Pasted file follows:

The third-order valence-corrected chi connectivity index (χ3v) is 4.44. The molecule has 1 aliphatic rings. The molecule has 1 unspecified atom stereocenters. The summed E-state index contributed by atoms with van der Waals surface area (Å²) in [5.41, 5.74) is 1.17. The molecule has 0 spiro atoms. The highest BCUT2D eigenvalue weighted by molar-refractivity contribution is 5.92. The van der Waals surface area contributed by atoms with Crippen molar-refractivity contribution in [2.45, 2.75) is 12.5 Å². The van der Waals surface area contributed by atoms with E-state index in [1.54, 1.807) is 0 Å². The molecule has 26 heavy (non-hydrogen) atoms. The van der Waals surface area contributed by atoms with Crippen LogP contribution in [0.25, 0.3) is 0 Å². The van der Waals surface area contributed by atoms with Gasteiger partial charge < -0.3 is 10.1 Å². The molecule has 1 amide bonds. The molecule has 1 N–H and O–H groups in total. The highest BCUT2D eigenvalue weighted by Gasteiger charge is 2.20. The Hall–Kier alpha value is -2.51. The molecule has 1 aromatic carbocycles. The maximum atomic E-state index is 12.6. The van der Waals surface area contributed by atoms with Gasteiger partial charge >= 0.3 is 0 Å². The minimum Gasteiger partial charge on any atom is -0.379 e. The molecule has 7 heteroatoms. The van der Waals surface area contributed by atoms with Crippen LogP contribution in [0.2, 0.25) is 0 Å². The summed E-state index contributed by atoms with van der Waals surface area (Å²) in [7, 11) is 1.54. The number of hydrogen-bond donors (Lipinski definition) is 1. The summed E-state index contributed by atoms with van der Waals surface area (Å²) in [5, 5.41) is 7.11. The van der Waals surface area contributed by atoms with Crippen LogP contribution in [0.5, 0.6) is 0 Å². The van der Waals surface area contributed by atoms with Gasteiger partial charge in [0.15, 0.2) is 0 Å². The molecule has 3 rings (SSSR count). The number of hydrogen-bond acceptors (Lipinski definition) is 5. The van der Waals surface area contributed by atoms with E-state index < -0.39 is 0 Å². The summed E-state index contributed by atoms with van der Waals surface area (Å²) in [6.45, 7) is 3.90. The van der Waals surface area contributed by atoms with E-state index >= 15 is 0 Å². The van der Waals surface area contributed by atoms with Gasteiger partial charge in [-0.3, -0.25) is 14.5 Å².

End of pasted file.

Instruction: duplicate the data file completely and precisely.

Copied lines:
The third-order valence-corrected chi connectivity index (χ3v) is 4.44. The molecule has 1 aliphatic rings. The molecule has 1 unspecified atom stereocenters. The summed E-state index contributed by atoms with van der Waals surface area (Å²) in [5.41, 5.74) is 1.17. The molecule has 0 spiro atoms. The highest BCUT2D eigenvalue weighted by molar-refractivity contribution is 5.92. The van der Waals surface area contributed by atoms with Crippen molar-refractivity contribution in [2.45, 2.75) is 12.5 Å². The van der Waals surface area contributed by atoms with E-state index in [1.54, 1.807) is 0 Å². The molecule has 26 heavy (non-hydrogen) atoms. The van der Waals surface area contributed by atoms with Crippen LogP contribution in [0.25, 0.3) is 0 Å². The van der Waals surface area contributed by atoms with Gasteiger partial charge < -0.3 is 10.1 Å². The molecule has 1 amide bonds. The molecule has 1 N–H and O–H groups in total. The highest BCUT2D eigenvalue weighted by Gasteiger charge is 2.20. The Hall–Kier alpha value is -2.51. The molecule has 1 aromatic carbocycles. The maximum atomic E-state index is 12.6. The van der Waals surface area contributed by atoms with Gasteiger partial charge >= 0.3 is 0 Å². The minimum Gasteiger partial charge on any atom is -0.379 e. The molecule has 7 heteroatoms. The van der Waals surface area contributed by atoms with Crippen LogP contribution in [0.2, 0.25) is 0 Å². The summed E-state index contributed by atoms with van der Waals surface area (Å²) in [7, 11) is 1.54. The number of hydrogen-bond donors (Lipinski definition) is 1. The summed E-state index contributed by atoms with van der Waals surface area (Å²) in [5, 5.41) is 7.11. The van der Waals surface area contributed by atoms with Crippen LogP contribution in [0.5, 0.6) is 0 Å². The van der Waals surface area contributed by atoms with Gasteiger partial charge in [0.15, 0.2) is 0 Å². The molecule has 3 rings (SSSR count). The number of hydrogen-bond acceptors (Lipinski definition) is 5. The van der Waals surface area contributed by atoms with E-state index < -0.39 is 0 Å². The summed E-state index contributed by atoms with van der Waals surface area (Å²) in [6.45, 7) is 3.90. The van der Waals surface area contributed by atoms with E-state index >= 15 is 0 Å². The van der Waals surface area contributed by atoms with Gasteiger partial charge in [-0.3, -0.25) is 14.5 Å².